You might even be unconvinced of its power if I told you there was a line on nearly every page that I wanted to record in my commonplace book, write down to record exactly what Jon said so that I can read it again and again at my leisure.

Even though he writes a family history with some of the hopelessness of a secular viewpoint, he brings to mind questions that I often battle, feelings which I claim to have owned. A few examples:

“Question: What travels faster than the speed of light?

Answer: Time itself.

It whizzes like an arrow straight through us. First the sharp point penetrates the flesh, organs and bones, that’s life, followed shortly by the feathers, that’s death.” p. 51

“…how is it possible to make it through life relatively undamaged when so much wears out-when passions fade, kisses cool, and so little goes in the direction we choose?” p. 73

“Memories are heavy stones that I drag behind me. Is it heavy to remember? asked Ari. No, only what you regret or long to forget – regret is the heaviest stone.” p. 86

“Nothing but eternity matches up to God’s terrible implacability.” p. 91

“…we constantly try to suppress the feeling, the certainty, the fact, that humanity is ephemeral, our lives birds’ songs, seagull’s cries, then silence.” p. 84

“At some point, this thought assails us all. Why have I lived? Why am I living? Because if we never ask, never doubt, and pass our days and nights thoughtlessly, or dash through them so quickly that little stays with us but the newest mobile phone, the most popular song, it’s not unlikely that sooner or later, we’ll run into a wall.” p. 107

“It’s impossible to measure longing, nor is it possible to understand it, describe it, explain it, those who miss someone always have something dark in their hearts, a string of sorrow that time plays, strums, plucks.” p. 312

And the title? Fish have no feet, what does that mean?!

“The silly girl neither stops nor hesitates but steps into the sea, despite no-one having been able to walk on water since Jesus walked on the Sea of Galilee two thousand years ago to charm a few fishermen. The girl from the north steps down from the rocks and one foot immediately enters the sea, as does the other a nano-second later. No-one, you see, can walk on water, and that’s why fish have no feet.” p. 331

Have you ever searched for something and then perhaps compromised, making do with what comes close enough to what you had in mind? And then have you ever had the rare experience of knowing, as surely as anything you ever knew, that you have found what you were looking for?

That is me holding this book right now. I’m not saying it will win the Man Booker International Prize 2017, or even that my fellow shadow jury panelists will feel that it should.

But I know, in my heart of hearts, that no book on the long list will surpass this one for me.

Find another review at Tony’s Reading List.

Fish Have No Feet by Jón Kalman Stefánsson
Translated by Philip Routman
Published on August 25, 2016 by Quercus
384 pages

The Unseen by Roy Jacobsen (translated by Don Bartlett and Don Shaw): Man Booker International Prize 2017 long list

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However, one afternoon something strange happened to the sky, and when the sky not only goes dark but also strange and is low and hard to read, this is a sign in itself, a sign of the worst.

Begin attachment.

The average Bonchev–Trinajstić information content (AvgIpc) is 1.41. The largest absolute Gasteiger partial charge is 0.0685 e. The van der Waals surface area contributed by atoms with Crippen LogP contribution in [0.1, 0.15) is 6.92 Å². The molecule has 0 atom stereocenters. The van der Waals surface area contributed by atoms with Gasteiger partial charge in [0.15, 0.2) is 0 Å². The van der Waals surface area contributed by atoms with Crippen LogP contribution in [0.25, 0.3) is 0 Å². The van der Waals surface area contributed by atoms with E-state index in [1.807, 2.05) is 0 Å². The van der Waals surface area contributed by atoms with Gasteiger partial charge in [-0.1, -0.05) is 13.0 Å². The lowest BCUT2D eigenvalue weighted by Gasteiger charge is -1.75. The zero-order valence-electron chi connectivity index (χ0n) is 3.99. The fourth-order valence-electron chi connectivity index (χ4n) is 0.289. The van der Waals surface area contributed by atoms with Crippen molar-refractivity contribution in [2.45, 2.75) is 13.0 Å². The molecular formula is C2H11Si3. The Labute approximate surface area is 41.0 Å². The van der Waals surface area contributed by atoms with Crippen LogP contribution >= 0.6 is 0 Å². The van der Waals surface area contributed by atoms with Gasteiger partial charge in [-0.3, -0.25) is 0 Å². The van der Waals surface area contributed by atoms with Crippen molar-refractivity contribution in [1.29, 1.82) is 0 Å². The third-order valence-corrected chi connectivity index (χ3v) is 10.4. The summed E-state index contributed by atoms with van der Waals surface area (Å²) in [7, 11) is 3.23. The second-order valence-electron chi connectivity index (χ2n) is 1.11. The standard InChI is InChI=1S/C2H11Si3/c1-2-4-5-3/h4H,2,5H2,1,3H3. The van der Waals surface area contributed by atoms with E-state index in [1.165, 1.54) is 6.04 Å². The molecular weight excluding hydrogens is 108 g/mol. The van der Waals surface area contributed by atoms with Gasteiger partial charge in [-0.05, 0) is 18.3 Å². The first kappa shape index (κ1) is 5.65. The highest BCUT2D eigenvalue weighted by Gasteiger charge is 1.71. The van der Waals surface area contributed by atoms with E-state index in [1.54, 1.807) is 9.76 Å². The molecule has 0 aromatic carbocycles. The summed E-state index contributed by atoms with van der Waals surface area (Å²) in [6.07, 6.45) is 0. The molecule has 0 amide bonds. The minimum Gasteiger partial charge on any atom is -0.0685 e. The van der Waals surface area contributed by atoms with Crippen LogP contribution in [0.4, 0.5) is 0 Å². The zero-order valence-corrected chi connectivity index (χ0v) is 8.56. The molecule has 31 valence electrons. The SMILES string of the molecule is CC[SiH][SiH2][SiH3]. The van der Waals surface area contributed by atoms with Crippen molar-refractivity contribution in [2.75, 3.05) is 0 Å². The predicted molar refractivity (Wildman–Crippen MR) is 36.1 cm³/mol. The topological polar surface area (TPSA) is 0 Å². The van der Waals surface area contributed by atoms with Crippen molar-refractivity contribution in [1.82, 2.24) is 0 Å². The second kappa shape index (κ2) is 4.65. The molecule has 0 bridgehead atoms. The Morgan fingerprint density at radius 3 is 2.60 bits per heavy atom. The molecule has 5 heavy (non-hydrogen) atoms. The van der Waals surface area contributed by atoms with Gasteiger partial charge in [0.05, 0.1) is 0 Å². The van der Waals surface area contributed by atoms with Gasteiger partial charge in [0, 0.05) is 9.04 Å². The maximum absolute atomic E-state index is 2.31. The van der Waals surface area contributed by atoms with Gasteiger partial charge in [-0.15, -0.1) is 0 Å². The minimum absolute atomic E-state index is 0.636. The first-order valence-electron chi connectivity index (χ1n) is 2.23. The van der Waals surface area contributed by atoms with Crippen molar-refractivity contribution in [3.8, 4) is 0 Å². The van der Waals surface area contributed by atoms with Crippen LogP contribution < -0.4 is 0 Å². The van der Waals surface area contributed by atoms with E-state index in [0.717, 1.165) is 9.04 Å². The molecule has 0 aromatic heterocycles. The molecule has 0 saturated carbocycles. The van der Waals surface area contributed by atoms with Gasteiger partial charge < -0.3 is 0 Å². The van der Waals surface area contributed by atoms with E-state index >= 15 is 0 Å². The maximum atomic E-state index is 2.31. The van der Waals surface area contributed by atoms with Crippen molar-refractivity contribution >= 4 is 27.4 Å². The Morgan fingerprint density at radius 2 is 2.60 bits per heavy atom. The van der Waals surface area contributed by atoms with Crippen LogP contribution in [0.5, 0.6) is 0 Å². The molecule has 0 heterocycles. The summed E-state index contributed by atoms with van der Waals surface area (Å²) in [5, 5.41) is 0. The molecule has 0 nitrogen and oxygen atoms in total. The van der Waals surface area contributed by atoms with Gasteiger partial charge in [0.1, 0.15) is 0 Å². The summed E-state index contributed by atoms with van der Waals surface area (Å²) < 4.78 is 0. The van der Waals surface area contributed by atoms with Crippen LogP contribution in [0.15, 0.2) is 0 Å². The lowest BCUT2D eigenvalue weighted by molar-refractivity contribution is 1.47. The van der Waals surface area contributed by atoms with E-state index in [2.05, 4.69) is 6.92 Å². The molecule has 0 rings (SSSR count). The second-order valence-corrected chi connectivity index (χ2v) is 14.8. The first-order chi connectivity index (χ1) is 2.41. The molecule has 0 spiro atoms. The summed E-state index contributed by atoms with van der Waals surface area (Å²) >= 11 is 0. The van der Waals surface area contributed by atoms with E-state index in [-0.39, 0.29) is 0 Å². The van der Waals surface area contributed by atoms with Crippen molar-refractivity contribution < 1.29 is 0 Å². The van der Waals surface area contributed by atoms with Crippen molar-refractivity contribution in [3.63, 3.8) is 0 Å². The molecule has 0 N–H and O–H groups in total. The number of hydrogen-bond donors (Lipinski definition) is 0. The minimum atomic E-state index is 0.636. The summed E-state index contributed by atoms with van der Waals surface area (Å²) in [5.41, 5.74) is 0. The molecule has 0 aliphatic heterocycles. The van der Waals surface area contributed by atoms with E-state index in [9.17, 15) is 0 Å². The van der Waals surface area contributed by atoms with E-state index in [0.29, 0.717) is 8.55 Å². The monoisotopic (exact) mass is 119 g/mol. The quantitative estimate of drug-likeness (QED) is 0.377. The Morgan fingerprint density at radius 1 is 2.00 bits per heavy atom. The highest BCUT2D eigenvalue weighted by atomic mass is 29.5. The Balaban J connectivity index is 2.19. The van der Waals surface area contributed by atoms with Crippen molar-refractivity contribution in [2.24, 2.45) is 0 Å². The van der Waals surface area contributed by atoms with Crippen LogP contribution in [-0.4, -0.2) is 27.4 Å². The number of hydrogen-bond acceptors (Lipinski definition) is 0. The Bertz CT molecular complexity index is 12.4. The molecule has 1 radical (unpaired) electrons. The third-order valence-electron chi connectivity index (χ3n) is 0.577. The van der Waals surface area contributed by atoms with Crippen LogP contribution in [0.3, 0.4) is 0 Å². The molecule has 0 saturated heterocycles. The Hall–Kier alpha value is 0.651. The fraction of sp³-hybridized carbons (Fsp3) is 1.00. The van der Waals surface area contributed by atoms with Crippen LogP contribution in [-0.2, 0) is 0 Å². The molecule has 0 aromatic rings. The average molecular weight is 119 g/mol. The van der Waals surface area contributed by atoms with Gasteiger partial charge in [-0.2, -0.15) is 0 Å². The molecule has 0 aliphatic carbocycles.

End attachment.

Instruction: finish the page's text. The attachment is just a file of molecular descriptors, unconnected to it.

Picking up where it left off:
The people on the island do not make the rules. The weather makes it for them, and they must cope accordingly.

Young Ingrid has an infectious laugh. She laughs all the time, until she goes away from the island to school. There, the first thing she learns is to swim; she also learns her alphabet and her numbers and sees herself in a big mirror for the first time.

You are not allowed to laugh in the classroom, for three reasons, the teacher counts on his long, thin fingers: it is disruptive, it is infectious and it looks stupid…Ingrid doesn’t understand what he means. Not being allowed to laugh when you need to is like being deprived of a leg. But life is hell, she does learn that at least, so she stops laughing and starts crying instead.

I am learning about a country of which I am ill aware: Norway. The open space must be wonderful, the sea’s power terrible, and the work arduous beyond belief. Just staying alive, and warm in the Winter, takes every day’s efforts. But, there is a certain beauty in a job well done, as only experienced,  wind-chapped hands know how to do.

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photo credit here

A correctly constructed peat stack is not only beautiful, like a man-made eye-catching attraction in the countryside, it is a work of art. A slapdash, hastily built stack, on the other hand, is a tragedy, which reveals its true nature at the worst possible moment, in January, when they wade through the snow with hand-woven baskets on their backs and discover the peat to be encrusted with ice, frozen rock solid.

I loved reading about this family on their island, catching and salting the fish, rowing the færing into the Trading Post on the mainland, caring for one another, as well as unexpected children who come their way. Jacobsen gives us a magnificent picture of life in Norway, but even better, to me, is the portrayal of family. Which need not be related by blood.

He also includes themes of dreams and regret, courage in the face of adversity, and how to survive the loss of something you aren’t even aware is being taken away from you.

This is yet another splendid book in what is proving to be a very powerful long list.